Swine flu cases shot up in Mumbai’s western suburbs in two weeks, say doctors
Mumbai city news: Dr Tanu Singhal, an infectious disease expert at Kokilaben Dhirubhai Ambani Hospital in Andheri, said she gets 20 patients suffering from flu every day, of whom 10 test positive for H1N1 virusmumbai Updated: Jul 11, 2017 08:50 IST
Heavy rain in the city has led to a rise in swine flu cases in the western suburbs in the past two weeks, according to doctors.
Dr Tanu Singhal, an infectious disease expert at Kokilaben Dhirubhai Ambani Hospital in Andheri, said she gets 20 patients suffering from flu every day, of whom 10 test positive for H1N1 virus.
“The situation is much different compared to last year. This year, H1N1 virus is at its peak. Although I don’t know the exact figures, there were fewer cases last year,” she added.
“In the past two to three weeks, there has been at least a 50% rise in cases of H1N1,” said Vasant Nagvekar, infectious disease expert at Lilavati hospital, Bandra, adding he has been treating patients suffering from swine flu since May 15.
“We usually get cases of influenza during winter. The H1N1 virus is at its peak between September and December. I didn’t expect to come across these many cases at this time of the year,” said Dr Prahlad Prabhudesai, consultant chest physician, Lilavati Hospital,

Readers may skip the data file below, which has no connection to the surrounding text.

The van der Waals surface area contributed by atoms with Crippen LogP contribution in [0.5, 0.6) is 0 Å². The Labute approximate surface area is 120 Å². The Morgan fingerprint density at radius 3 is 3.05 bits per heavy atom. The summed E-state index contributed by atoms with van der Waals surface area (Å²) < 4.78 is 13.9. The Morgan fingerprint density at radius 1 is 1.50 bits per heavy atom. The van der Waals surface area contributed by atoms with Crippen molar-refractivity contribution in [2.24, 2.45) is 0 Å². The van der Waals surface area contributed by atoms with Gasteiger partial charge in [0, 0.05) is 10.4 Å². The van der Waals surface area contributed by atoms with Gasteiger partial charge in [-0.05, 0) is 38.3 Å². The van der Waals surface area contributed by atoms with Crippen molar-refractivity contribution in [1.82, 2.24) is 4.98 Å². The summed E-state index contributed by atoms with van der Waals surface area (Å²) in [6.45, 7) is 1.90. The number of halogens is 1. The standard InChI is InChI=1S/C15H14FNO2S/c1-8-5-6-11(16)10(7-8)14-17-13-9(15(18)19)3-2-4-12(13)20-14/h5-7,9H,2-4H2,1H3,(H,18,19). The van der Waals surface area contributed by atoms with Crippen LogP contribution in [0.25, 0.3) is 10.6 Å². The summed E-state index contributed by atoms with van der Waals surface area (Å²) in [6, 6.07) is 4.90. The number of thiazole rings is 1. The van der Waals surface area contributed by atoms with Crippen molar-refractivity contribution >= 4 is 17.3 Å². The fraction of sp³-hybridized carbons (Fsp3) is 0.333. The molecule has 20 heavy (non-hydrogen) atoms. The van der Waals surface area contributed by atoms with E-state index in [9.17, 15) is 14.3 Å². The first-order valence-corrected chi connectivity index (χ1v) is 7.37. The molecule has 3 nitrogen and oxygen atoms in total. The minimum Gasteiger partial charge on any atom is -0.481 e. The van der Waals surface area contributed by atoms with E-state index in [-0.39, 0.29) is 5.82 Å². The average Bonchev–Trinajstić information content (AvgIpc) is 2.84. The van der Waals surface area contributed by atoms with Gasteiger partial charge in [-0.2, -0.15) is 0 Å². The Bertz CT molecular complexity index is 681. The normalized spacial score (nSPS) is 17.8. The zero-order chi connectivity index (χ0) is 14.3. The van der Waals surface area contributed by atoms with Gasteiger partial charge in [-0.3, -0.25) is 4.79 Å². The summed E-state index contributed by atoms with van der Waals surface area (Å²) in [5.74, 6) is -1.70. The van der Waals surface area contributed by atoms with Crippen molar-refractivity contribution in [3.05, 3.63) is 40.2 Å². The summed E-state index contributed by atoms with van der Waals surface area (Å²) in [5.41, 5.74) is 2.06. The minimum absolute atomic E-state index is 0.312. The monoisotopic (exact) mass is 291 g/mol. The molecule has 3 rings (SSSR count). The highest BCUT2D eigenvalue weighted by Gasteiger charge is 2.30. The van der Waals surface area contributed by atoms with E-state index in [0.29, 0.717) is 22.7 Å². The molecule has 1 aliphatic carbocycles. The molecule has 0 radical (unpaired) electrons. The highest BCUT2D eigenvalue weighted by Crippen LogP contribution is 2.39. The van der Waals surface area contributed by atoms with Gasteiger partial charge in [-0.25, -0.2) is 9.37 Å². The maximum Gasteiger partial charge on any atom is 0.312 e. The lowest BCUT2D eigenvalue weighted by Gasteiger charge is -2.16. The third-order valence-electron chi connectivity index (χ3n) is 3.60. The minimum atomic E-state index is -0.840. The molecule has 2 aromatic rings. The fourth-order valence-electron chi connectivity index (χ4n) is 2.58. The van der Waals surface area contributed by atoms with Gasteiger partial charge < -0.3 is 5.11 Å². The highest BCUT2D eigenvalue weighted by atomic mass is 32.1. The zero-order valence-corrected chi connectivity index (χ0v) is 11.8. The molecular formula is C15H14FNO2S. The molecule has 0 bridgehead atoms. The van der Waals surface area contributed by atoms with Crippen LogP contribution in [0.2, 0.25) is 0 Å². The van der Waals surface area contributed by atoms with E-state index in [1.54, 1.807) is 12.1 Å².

Ishwar Satwani, 64, a resident of Khar, who is among five members of his family suffering from swine flu, believes he got infected at a seminar he attended recently.
After spending 25 days in Nanavati Hospital, Vile Parle, he considers himself lucky to be alive. “I had developed severe respiratory problems,” said Satwani.
Doctors said since some of the symptoms of swine flu include vomiting, fever, throat pain, body ache and diarrhoea, patients often confuse it with viral fever or gastroenteritis. But a person with very high fever (104 degrees Celsius and above) and chills needs to get himself tested for H1N1, say doctors. “Flu spreads rapidly, so it is advisable that people take precautions like wearing
a face mask. Relatives of patients need to use a hand wash all the time to ensure the virus doesn’t spread,” said Prabhudesai.
“We expect people to develop an immunity towards the virus in the next few years. That will bring down the death toll too,” said Singhal.